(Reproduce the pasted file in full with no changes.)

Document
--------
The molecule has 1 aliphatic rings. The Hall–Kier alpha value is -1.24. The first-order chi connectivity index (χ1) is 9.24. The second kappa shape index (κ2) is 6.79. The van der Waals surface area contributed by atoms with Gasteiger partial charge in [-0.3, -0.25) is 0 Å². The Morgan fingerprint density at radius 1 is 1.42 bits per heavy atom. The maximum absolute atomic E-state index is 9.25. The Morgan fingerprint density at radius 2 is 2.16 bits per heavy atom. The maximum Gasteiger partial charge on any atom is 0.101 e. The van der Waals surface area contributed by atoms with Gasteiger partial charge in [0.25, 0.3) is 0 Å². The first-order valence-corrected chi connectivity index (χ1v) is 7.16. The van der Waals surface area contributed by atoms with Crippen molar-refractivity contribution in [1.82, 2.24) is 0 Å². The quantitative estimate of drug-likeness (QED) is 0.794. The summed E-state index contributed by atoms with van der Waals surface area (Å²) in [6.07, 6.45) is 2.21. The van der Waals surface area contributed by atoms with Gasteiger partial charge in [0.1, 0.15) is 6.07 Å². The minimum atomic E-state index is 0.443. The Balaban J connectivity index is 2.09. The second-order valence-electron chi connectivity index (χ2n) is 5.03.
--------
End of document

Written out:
The molecule has 1 aliphatic rings. The Hall–Kier alpha value is -1.24. The first-order chi connectivity index (χ1) is 9.24. The second kappa shape index (κ2) is 6.79. The van der Waals surface area contributed by atoms with Gasteiger partial charge in [-0.3, -0.25) is 0 Å². The Morgan fingerprint density at radius 1 is 1.42 bits per heavy atom. The maximum absolute atomic E-state index is 9.25. The Morgan fingerprint density at radius 2 is 2.16 bits per heavy atom. The maximum Gasteiger partial charge on any atom is 0.101 e. The van der Waals surface area contributed by atoms with Gasteiger partial charge in [0.25, 0.3) is 0 Å². The first-order valence-corrected chi connectivity index (χ1v) is 7.16. The van der Waals surface area contributed by atoms with Crippen molar-refractivity contribution in [1.82, 2.24) is 0 Å². The quantitative estimate of drug-likeness (QED) is 0.794. The summed E-state index contributed by atoms with van der Waals surface area (Å²) in [6.07, 6.45) is 2.21. The van der Waals surface area contributed by atoms with Gasteiger partial charge in [0.1, 0.15) is 6.07 Å². The minimum atomic E-state index is 0.443. The Balaban J connectivity index is 2.09. The second-order valence-electron chi connectivity index (χ2n) is 5.03.